J Dent & Oral Disord. 2016; 2(9): 1044.
Sachdeva S¹*, Saluja H², Mani A¹, Tandon P² and Dalvi A¹
¹Department of Periodontics, Pravara Rural Dental College and Hospital, India
²Department of Oral and Maxillofacial Surgery, Pravara Rural Dental College and Hospital, India
*Corresponding author: Shivani Sachdeva, Department of Periodontics, Pravara Rural Dental College and Hospital, Maharashtra, India
Received: October 10, 2016; Accepted: November 16, 2016; Published: November 17, 2016
Gingival enlargements are a common clinical finding and most represent a reactive hyperplasia as a direct result of plaque related inflammatory gingival disease. These generally respond to conservative tissue management and attention to plaque control. Its significant incidence of occurrence (1.5-8%) during pregnancy and warrants the need for a meticulous oral hygiene care so as to reduce and eliminate the exuberant tissue response to local irritation or trauma seen in such cases. The manuscript highlights one such case report seen in our department.
Keywords: Gingival hyperplasia; Gingival enlargement; Pregnancy tumor
Pregnancy tumor appears often during 2nd or 3rd month of pregnancy presenting clinically  as a tumor like gingival enlargement due to an exaggerated conditioned response to minor trauma . It manifests as a painless, sessile or pedunculated, ulcerated lesion sized a few millimeters to several centimeters with a smooth or lobulated surface and red to deep blue color according to the vascularity [3,4]. These lesions are due to the hormonal variations during pregnancy which induces change in the vascular permeability leading to gingival edema.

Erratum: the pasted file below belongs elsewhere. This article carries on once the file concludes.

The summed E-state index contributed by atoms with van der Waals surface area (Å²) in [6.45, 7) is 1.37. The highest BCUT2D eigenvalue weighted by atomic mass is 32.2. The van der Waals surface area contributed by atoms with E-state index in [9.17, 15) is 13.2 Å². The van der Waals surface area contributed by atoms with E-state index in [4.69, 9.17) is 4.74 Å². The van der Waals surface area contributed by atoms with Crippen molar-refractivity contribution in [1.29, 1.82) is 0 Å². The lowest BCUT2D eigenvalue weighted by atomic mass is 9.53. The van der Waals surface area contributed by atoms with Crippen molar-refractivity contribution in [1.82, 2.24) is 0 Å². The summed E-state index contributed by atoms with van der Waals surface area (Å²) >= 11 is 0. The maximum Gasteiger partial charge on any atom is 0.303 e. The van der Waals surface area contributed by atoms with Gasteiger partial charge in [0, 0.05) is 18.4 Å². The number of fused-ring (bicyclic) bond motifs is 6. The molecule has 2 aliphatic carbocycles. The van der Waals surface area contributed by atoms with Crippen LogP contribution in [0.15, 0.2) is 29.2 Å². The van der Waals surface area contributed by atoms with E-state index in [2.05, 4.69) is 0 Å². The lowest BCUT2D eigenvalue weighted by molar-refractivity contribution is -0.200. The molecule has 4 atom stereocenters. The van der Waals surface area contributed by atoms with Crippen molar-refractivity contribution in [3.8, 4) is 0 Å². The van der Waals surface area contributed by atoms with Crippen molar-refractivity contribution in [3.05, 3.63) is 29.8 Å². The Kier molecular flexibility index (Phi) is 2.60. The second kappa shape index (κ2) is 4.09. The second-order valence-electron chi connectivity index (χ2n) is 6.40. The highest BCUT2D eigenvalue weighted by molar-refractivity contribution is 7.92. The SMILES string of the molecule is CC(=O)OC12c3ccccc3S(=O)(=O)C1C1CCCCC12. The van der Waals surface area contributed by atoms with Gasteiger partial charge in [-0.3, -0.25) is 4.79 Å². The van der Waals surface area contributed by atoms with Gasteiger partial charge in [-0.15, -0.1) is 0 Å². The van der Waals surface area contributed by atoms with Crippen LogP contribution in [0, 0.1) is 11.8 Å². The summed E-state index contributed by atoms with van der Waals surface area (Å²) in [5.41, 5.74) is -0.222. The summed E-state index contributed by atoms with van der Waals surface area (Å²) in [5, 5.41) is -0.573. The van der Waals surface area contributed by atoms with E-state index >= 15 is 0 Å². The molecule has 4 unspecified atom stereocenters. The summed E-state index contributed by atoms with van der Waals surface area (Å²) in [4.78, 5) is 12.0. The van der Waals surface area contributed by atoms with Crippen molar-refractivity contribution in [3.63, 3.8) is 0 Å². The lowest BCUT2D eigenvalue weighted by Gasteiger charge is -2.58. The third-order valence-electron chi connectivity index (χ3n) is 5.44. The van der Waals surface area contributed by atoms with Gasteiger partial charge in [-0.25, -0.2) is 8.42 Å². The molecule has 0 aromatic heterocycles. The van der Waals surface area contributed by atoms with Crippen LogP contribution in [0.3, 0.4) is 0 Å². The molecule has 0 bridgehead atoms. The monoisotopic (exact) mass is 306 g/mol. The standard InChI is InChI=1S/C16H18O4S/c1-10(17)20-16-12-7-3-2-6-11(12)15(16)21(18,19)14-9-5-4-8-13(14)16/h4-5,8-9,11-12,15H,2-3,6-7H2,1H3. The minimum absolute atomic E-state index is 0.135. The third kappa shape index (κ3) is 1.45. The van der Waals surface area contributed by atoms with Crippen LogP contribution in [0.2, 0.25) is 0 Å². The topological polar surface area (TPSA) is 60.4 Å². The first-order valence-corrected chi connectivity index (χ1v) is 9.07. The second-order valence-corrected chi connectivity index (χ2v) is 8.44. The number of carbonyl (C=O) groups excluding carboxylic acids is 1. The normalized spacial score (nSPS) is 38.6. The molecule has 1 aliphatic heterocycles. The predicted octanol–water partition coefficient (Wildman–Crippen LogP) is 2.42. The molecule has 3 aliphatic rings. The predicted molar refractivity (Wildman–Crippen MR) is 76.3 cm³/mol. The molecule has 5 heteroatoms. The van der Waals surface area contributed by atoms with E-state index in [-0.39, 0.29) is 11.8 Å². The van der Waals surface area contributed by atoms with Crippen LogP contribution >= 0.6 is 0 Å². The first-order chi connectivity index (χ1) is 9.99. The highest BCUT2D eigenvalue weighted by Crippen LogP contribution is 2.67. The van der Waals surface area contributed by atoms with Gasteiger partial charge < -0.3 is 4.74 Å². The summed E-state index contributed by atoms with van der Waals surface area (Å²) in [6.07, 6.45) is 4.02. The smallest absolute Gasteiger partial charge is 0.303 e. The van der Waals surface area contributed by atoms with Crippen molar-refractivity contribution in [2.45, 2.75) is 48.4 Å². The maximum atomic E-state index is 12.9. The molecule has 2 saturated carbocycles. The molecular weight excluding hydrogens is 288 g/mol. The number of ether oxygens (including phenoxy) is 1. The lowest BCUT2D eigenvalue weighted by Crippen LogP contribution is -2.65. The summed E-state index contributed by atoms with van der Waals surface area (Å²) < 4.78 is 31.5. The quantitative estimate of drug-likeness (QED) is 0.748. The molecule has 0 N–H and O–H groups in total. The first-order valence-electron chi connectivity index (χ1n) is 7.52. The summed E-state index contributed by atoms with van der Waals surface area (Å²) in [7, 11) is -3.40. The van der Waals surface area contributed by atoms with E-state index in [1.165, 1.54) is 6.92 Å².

A 29 years old pregnant patient was referred from the outpatient department, Department of Obstetrics and Gynaecology, to the outpatient department, Department of Periodontics, Pravara institute of medical sciences, with a complaint of swollen gums (overgrowth) in upper left back teeth, since a period of 2 months. Small at onset the swelling had grown rapidly over the last one month to attain its present size, accompanied by dull, continuous pain. It was causing her considerable discomfort during mastication. She was in her 2nd trimester (5th month) of pregnancy. Poor oral hygiene was appreciated during the clinical examination (Figure 1).
Figure 1: Preoperative view.
The growth in this region has considerably increased adding to her discomfort. The patient did not have any other systemic disease. Systemic examination revealed an exophytic, pedunculated roughly square shape red swelling on the left posterior maxilla, extending only lingually. The lesion measured approximately 10 mm (length) and 7 mm (width) on the lingual aspect. The swelling was tender, fibrotic with a firm base and an ulcerated surface (Figure 2).
Figure 2: Excised gingival overgrowth.
Radiographic examination revealed little bone loss and widened periodontal ligament space and hazy trabecular pattern. Ethical committee clearance was taken and the patient was taken for surgery.